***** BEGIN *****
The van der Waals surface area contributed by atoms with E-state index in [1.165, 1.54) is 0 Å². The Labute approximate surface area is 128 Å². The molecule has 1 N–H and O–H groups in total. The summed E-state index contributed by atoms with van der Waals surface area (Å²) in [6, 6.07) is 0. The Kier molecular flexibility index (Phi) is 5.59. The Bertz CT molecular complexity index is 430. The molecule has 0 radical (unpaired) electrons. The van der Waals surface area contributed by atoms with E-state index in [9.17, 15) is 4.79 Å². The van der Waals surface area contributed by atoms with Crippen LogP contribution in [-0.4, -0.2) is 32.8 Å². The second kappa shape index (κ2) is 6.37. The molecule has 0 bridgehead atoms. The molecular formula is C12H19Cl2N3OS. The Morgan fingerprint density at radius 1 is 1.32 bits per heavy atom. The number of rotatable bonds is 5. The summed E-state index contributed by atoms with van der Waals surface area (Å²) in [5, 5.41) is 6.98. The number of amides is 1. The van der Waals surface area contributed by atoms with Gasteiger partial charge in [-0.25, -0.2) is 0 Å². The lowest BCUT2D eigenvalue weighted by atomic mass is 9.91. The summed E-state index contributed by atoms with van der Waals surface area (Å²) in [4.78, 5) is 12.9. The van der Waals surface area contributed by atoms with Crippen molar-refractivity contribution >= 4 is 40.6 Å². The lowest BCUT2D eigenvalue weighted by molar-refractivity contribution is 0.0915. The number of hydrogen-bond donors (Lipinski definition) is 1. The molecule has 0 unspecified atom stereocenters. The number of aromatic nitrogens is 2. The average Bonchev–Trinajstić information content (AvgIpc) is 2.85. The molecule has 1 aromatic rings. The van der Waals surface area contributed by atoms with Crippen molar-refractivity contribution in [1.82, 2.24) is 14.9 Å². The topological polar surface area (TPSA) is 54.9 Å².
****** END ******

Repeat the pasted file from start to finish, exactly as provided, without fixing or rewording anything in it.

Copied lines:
The van der Waals surface area contributed by atoms with E-state index in [1.165, 1.54) is 0 Å². The Labute approximate surface area is 128 Å². The molecule has 1 N–H and O–H groups in total. The summed E-state index contributed by atoms with van der Waals surface area (Å²) in [6, 6.07) is 0. The Kier molecular flexibility index (Phi) is 5.59. The Bertz CT molecular complexity index is 430. The molecule has 0 radical (unpaired) electrons. The van der Waals surface area contributed by atoms with E-state index in [9.17, 15) is 4.79 Å². The van der Waals surface area contributed by atoms with Crippen LogP contribution in [-0.4, -0.2) is 32.8 Å². The second kappa shape index (κ2) is 6.37. The molecule has 0 bridgehead atoms. The molecular formula is C12H19Cl2N3OS. The Morgan fingerprint density at radius 1 is 1.32 bits per heavy atom. The number of rotatable bonds is 5. The summed E-state index contributed by atoms with van der Waals surface area (Å²) in [5, 5.41) is 6.98. The number of amides is 1. The van der Waals surface area contributed by atoms with Gasteiger partial charge in [-0.25, -0.2) is 0 Å². The lowest BCUT2D eigenvalue weighted by atomic mass is 9.91. The summed E-state index contributed by atoms with van der Waals surface area (Å²) in [4.78, 5) is 12.9. The van der Waals surface area contributed by atoms with Crippen molar-refractivity contribution >= 4 is 40.6 Å². The lowest BCUT2D eigenvalue weighted by molar-refractivity contribution is 0.0915. The number of hydrogen-bond donors (Lipinski definition) is 1. The molecule has 0 unspecified atom stereocenters. The number of aromatic nitrogens is 2. The average Bonchev–Trinajstić information content (AvgIpc) is 2.85. The molecule has 1 aromatic rings. The van der Waals surface area contributed by atoms with Crippen molar-refractivity contribution in [1.82, 2.24) is 14.9 Å². The topological polar surface area (TPSA) is 54.9 Å².